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Computer Defeats Video Game System in #EnergyFaceoff Round One

November 5, 2014 - 3:30pm

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The computer takes the efficiency title in round one of #EnergyFaceoff. | Graphic courtesy of Stacy Buchanan, National Renewable Energy Laboratory

The computer takes the efficiency title in round one of #EnergyFaceoff. | Graphic courtesy of Stacy Buchanan, National Renewable Energy Laboratory

If you're a gamer, you likely have a preference for the computer or a dedicated video game system. But if you use both, you may be interested to know which uses the most energy, and costs the most to use. And of course, it's not just the computer or gaming system that you're using—it's the monitor and television as well.

So let's assume you're playing video games for three hours per day, 300 days a year. Which would use more energy: the computer (and monitor) or the video game system (and TV)? Do you think there will be a large difference between the two?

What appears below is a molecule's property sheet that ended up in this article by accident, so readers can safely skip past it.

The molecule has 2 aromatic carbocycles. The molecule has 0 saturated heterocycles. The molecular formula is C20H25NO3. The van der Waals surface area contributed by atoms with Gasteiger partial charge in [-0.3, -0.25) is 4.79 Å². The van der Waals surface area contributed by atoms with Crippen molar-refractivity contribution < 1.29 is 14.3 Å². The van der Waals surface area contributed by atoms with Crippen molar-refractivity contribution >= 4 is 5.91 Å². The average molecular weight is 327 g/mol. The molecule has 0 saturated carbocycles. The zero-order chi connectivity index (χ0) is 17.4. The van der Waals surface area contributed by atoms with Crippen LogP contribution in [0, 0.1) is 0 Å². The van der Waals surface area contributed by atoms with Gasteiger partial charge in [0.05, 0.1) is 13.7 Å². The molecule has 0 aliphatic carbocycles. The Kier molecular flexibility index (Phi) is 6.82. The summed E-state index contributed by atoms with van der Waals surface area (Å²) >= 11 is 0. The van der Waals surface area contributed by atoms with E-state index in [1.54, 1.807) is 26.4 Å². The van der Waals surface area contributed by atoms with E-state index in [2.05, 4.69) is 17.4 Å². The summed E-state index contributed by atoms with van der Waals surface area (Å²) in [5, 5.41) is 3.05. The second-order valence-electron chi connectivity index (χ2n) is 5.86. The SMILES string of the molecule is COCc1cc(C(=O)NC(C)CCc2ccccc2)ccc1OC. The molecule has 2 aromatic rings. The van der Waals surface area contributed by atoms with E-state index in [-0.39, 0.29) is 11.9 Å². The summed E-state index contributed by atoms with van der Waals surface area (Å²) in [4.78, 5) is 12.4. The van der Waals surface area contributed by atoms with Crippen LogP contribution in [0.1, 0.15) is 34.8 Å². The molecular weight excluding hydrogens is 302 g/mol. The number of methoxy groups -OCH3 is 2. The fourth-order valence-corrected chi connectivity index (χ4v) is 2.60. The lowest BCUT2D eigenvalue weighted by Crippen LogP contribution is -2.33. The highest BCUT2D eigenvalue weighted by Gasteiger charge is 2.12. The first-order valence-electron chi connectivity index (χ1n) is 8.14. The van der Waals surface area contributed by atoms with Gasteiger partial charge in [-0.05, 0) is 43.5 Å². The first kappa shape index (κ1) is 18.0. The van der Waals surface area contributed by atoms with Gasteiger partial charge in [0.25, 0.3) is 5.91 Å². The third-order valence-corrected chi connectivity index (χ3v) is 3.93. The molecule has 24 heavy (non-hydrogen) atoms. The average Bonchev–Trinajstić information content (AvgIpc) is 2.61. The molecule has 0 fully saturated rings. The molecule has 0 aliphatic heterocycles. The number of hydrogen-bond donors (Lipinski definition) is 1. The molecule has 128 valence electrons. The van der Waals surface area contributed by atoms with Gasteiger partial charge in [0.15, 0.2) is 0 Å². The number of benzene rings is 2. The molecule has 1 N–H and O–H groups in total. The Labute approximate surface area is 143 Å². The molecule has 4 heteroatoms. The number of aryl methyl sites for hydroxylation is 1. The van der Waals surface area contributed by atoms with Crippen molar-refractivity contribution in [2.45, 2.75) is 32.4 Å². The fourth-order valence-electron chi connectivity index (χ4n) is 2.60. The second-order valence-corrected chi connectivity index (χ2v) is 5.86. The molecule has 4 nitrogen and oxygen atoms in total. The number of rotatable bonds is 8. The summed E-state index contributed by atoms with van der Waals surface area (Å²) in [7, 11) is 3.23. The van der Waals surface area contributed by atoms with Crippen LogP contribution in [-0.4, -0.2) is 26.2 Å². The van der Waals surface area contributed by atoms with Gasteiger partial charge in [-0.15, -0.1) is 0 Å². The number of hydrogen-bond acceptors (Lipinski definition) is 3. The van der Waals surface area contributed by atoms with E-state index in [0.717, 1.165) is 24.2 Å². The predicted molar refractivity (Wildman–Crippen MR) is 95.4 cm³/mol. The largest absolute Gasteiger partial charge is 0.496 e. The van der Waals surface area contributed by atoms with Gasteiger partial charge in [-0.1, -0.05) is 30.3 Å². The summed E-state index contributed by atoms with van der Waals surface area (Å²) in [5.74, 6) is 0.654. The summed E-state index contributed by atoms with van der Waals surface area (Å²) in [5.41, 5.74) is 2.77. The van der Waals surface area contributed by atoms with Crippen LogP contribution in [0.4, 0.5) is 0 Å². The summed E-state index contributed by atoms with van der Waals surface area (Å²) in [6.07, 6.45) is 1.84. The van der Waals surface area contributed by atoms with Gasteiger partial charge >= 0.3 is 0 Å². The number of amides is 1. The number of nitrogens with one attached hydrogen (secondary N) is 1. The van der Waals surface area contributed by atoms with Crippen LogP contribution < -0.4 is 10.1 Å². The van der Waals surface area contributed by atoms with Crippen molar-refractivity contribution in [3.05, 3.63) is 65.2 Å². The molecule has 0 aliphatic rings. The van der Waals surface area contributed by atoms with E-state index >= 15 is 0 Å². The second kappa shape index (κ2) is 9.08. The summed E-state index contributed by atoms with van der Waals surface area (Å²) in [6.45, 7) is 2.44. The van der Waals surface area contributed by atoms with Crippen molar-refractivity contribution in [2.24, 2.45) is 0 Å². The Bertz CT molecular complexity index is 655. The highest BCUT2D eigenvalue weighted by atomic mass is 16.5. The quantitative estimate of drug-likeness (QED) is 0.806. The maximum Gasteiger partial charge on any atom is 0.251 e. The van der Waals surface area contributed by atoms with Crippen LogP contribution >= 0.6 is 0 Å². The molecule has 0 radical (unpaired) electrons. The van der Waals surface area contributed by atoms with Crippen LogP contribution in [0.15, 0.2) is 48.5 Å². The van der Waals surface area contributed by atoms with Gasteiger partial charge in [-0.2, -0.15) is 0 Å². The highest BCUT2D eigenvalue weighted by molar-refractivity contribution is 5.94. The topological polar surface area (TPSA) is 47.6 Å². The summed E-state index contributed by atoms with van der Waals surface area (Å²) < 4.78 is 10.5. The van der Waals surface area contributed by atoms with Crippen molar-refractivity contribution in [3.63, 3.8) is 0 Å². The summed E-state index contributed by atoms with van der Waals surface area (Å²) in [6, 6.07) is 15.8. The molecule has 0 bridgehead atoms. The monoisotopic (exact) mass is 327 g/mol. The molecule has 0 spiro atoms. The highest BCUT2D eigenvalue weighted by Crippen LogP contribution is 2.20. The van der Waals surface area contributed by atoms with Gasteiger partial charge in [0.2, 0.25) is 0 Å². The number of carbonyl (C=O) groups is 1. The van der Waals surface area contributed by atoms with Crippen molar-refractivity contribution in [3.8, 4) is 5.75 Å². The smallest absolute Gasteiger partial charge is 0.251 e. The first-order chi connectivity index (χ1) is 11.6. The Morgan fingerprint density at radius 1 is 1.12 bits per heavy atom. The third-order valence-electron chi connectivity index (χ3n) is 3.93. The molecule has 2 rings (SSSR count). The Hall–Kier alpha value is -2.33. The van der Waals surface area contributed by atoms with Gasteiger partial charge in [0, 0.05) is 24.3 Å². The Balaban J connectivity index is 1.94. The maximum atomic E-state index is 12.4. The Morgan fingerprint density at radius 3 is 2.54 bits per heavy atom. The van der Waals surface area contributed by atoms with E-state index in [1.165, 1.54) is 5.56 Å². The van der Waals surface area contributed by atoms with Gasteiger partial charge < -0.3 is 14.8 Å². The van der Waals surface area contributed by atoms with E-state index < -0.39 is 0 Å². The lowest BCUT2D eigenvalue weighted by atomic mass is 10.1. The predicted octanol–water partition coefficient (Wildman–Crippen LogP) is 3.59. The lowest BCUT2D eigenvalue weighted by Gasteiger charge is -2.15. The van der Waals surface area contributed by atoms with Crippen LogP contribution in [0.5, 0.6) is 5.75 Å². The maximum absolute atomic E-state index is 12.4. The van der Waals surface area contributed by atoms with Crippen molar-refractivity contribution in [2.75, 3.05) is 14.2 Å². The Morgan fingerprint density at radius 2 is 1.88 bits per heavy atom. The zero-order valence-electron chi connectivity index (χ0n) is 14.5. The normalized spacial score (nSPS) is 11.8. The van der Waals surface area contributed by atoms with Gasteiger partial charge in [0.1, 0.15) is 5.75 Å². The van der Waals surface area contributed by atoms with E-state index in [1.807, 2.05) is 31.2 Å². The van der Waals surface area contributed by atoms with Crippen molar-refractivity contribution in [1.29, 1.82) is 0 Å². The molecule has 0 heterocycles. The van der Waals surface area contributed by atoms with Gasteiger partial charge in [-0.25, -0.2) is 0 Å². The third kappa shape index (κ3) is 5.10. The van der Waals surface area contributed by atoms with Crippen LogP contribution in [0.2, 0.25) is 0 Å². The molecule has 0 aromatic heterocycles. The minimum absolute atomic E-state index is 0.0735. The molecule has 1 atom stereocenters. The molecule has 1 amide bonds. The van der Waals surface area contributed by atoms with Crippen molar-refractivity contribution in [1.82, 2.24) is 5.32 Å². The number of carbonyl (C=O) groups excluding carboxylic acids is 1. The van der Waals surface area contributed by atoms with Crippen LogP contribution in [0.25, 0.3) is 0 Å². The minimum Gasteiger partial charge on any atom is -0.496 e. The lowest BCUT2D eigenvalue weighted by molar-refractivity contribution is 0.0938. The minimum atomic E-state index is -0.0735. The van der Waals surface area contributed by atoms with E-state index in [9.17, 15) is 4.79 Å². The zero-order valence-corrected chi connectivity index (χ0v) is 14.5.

Here's an estimate, based on some estimated wattages from Home Energy Saver, and following the steps for calculating annual energy use and cost on Energy Saver.

Computer and Monitor

Computer CPU: 68 W
Monitor: 84 W

[3 hours (68 W + 84 W)] / 1000 = .456 kWh (daily consumption)
.456 kWh/day x 300 days = 136.8 kWh (annual energy consumption)
136.8 kWh x $0.11/kWh = $15.05 per year

Video game system and LCD TV

Video game: 20 W
LCD Television: 150 W

[3 hours (150 W +20 W)/1000 = .51 kWh (daily consumption)
.51 kWh/day  x 300 days = 153 kWh (annual energy consumption)
153 kWh x $0.11/kWh = $16.83 per year

Based on these estimates, the computer and monitor win the battle. Of course, your actual costs depend on the specific products you own, and how you use them. Why not find out the wattage of your items, estimate the time you spend playing video games on each system, and figure out what your gaming is costing you?
 

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